“OK kids, it’s time to go!” Dad called.
Autumn leaves whirled around as Trevor, Alain and I boarded the jeep. The dank smell of dried mud permeated the cabin. Dad shifted into gear.
“Boys,” Dad shouted over the engine, “we want to stay safe today, so I brought extra gear.” He motioned to the rear cargo hold, where green hard hats, plastic goggles and coils of rope were sliding around.
“Merci, monsieur Stewart,” said Alain. “Ça v’être le fun!” (Thanks Mr. Stewart. This’ll be fun!) Quebecers often characterized pleasurable outings as “le fun,” an anglicism that remains in wide use today over the objections of language purists.
Dad drove along rue St.-Alphonse past the Chez Pop diner, which featured a wooden cut-out of a kid eating a corn dog out front. From there it was only two more kilometres to our destination: the Lake Asbestos Mine, one of Quebec’s largest asbestos pits.
Our jeep rolled up to the precipice. I squinted out at the tiny backhoes, way down below, loading ore into what looked like teeny dump trucks, like the toys in Trevor’s sandbox.
“Ok, buckle up!” Dad ordered. We fumbled for our seatbelts and fastened them around our waists. The engine growled as Dad shifted to a lower gear, and we began spiraling down the service road into the crater, passing now-giant-sized dump trucks as we went. Soon we climbed out of the Bronco onto the floor of the pit, gaping at the dreamlike expanse of mud, rocks and dirt. Dump trucks were parked to our left and right. Their tires alone dwarfed us.
“This way,” Dad beckoned. I collected my headwear and goggles from the back of the jeep and tramped behind my dad. My hard hat was too large, drooping over my eyes as I walked. I kept poking the brim up with my finger, the way I’d seen gunslingers do it in the movies.
By now, two other carloads of Cub scouts had arrived separately, so a dozen kids began to crowd around Dad. He held up a rock with a vein of asbestos running through it, high enough for everyone to see. Then he offered us a scouting lesson in this magical mineral.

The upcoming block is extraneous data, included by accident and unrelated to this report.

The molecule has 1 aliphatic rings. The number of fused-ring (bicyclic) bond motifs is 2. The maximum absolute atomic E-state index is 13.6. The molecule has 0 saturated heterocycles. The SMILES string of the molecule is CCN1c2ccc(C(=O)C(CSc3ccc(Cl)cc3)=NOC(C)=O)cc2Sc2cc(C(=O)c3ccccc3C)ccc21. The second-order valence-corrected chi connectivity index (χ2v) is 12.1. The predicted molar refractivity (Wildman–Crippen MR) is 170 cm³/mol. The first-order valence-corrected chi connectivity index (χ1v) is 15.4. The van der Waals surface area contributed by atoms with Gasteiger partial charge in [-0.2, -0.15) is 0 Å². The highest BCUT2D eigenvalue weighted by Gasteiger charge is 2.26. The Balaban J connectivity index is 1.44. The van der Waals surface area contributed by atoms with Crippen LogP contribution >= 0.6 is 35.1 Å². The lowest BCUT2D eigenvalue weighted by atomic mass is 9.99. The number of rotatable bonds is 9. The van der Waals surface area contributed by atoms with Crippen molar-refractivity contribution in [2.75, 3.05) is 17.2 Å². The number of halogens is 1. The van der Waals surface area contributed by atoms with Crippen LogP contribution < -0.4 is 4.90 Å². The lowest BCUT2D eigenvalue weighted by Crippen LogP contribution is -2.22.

“What happens is, these backhoes crack open the ore and break it into rocks, like this one. Then they load the rocks into these dump trucks, which haul them up to the mill. That’s where they crush the rocks and pull out the asbestos.”
Dad went on to explain the properties of asbestos and how it was used. I already knew most of this, so after a while I started to fidget.
“That’s probably enough for now,” Dad said with a wink. “But keep those hats on, OK?”
“All right. Have fun!”
We scattered, hooting and hollering as we went.
“Check ça!” shouted Alain. He hoisted a rock with asbestos dangling down and tossed it into a puddle. Mud and water splashed over us. I removed my goggles to wipe off flecks of crud.
“Ouais!” I yelled, scurrying off to try it for myself. Trevor and I picked up chunks of mud and asbestos and threw them around like snowballs.
After an hour of le fun, the wind picked up and playtime wound down. Dad corralled us back into the jeep, and we began our slow ride out of the pit, staring out the window like dogs after a day at the beach.